Continuing on last week’s post on parallelism, here’s part two, where we take a closer look at when parallel plans are considered and what you can do to either force or prevent a query from running parallel as well as things you want to avoid if you’re trying to achieve a parallel query plan.
Probably the single most important thing to know about parallelism is that a parallel query plan includes a certain amount of overhead because it needs to distribute/repartition and/or gather streams. For this reason, only a query that the optimizer deems expensive enough at first look will become a candidate for a parallel plan.
This is where the cost threshold for parallelism is applied – on the server level, you can configure the threshold, the query cost (as seen in the query plan) at which point the server will consider a parallel plan. You can set this parameter using sp_configure, but in order for it to become visible, you’ll first have to enable “advanced options”, also with sp_configure:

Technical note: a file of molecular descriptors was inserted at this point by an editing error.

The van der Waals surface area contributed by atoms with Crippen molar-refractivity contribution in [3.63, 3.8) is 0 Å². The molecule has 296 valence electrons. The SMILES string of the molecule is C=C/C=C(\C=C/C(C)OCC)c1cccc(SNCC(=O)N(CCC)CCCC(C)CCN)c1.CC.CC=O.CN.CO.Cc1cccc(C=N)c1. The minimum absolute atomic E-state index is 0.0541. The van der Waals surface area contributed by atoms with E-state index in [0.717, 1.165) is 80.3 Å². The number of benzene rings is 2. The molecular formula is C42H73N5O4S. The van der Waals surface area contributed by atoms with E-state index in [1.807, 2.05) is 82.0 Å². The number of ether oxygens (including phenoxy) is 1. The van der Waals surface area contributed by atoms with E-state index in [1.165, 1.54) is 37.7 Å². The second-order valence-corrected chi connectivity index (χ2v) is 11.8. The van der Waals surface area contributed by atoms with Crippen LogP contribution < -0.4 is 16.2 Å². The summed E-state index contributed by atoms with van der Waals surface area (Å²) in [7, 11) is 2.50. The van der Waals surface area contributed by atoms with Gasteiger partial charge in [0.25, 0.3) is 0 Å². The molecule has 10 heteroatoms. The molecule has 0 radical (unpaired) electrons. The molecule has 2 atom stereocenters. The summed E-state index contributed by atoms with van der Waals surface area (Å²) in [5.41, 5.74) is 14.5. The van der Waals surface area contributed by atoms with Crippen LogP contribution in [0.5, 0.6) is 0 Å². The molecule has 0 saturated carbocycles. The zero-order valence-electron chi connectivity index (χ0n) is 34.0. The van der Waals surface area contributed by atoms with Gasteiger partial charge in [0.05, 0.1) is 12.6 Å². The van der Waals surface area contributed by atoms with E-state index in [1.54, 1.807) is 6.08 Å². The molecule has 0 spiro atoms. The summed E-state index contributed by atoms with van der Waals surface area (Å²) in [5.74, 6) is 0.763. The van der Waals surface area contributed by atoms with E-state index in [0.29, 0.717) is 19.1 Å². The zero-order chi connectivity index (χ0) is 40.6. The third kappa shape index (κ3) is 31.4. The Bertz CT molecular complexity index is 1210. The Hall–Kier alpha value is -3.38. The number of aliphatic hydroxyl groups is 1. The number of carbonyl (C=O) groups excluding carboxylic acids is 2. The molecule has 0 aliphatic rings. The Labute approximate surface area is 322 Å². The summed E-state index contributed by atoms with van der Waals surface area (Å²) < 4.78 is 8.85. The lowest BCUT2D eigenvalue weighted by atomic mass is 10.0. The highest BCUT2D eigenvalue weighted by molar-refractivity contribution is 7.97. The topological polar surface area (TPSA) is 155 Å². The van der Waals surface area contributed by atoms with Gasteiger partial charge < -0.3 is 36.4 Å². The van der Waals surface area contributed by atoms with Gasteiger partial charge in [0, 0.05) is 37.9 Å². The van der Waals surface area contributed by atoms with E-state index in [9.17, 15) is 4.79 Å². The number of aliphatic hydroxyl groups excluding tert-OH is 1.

EXECUTE sp_configure 'show advanced options', 1; RECONFIGURE;
With advanced options enabled, you can use sp_configure to set the threshold like this:
EXECUTE sp_configure 'cost threshold for parallelism', 5; RECONFIGURE;
The example above sets the theshold value to 5 (which is the default for new SQL Server instances), meaning that queries that are cheaper than that will always run serially. This value can be important when tuning loads on the server level – a lower value means that more queries will be considered for parallelization; a higher value means that a larger portion of your workload will run serially. The threshold is important to be aware of with regards to different types of server workloads. Without going into details, you could generally say that server loads can be illustrated with two extremes:
A high-load OLTP server with a large number of simultaneously active users, running relatively inexpensive queries may benefit significantly from a greater amount of serial queries. This is primarily because many concurrent users means many simultaneous processes, so you’ll want to reduce the number of CPU threads for each process in order to be able to server more users at the same time.